Divorce property settlement tax pitfalls can be an unpleasant post-divorce surprise. Hiding, unfortunately, won’t make the problem go away.
Marital property transfers to one spouse or another during or related to a divorce generally don’t bring tax consequences. However, like most generalities, there are always exceptions.
In Part I of this series, I talked about your divorce dream team. I suggested that, along with an experienced divorce lawyer like those at Hightower Reff law, a tax attorney or a CPA may be a valuable part of your divorce team. Possible divorce property settlement tax pitfalls are yet another reason to consider enlisting a tax pro during your divorce.
Divorce Property Settlement Tax Pitfall 1 – Selling the House
You must report gain or loss from the sale of jointly owned property on your taxes in the tax year of the sale. Your individual state’s law determines what your share of that gain or loss amounts to. This is another area that can get sticky, and where a tax attorney or CPA can be helpful.
If you sell your primary home when you’re no longer married, watch out. Your tax basis on the capital gain is different than it would have been when you were married. Married couples filing jointly can exclude up to $500,000 of gain from the sale, while single tax filers can only exclude half that amount, at $250,000.
When the Primary Residence Exclusion Doesn’t Count
One of the most common divorce property settlement tax pitfalls happens when a divorcing couple keeps the family home in both of their names after the divorce. It’s often so one spouse can live there with the children until they’re grown.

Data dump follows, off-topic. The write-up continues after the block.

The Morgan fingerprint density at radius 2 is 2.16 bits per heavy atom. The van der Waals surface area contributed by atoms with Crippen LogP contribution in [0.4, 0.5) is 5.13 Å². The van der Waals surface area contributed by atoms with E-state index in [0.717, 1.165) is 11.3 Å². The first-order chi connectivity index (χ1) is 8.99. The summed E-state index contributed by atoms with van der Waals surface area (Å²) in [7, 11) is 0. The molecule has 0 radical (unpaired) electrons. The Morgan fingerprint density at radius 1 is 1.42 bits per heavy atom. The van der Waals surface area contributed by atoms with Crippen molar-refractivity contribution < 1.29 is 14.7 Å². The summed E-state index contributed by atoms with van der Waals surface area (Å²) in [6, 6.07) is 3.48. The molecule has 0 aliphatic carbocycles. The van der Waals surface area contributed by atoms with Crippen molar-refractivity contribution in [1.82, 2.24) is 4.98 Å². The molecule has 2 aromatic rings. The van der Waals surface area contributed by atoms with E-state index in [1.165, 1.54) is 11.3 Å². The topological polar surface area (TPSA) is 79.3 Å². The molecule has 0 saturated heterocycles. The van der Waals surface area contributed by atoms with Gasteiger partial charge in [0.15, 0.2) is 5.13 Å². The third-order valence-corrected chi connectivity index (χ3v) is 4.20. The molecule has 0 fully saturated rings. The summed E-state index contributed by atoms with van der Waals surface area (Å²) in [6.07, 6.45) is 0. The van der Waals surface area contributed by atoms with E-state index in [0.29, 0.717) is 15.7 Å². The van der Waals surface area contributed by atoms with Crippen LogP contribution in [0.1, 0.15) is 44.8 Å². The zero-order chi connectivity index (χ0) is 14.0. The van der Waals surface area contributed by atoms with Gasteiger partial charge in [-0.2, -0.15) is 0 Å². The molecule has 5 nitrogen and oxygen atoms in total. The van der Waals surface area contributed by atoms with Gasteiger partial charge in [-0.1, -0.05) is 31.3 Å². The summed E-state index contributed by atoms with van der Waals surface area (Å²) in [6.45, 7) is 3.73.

The spouse who no longer has the house as their primary residence often ends up with an expensive tax consequence when it’s sold years later.
IRS Publication 523, Selling Your Home, is a helpful read that includes special rules you should know if you’re separated or divorced and selling a main home.
The non-recognition rule – isn’t always recognized
Usually you don’t pay taxes on division of marital assets because of divorce. That’s because the “non recognition rule” doesn’t recognize a gain or loss on property transfer between spouses or former spouses (so long as the transfer between former spouses is because of divorce.)
However, there are some circumstances in which the IRS considers a property transfer as a gain by one spouse – which means it’s taxable.
Some other things you may not think of that you can transfer without tax consequences during or incident to a divorce (under definition of IRS regulations):
- Health savings account (HSA)
- Archer medical savings account (MSA)
- Individual retirement arrangement (IRA) (stay tuned for more on this)
Next in the series
Next time in the final installment of Divorce and Taxes, we’ll have a look at key points to know about retirement account division roadblocks when it comes to your tax bill.
This article should not be construed as legal advice. Situations are different and it’s impossible to provide legal advice for every situation without knowing the individual facts.
Author, Hightower Reff Partner Attorney Tracy Hightower, holds both a Juris Doctor and a Master of Laws in Taxation. For more about Tracy, visit her profile page.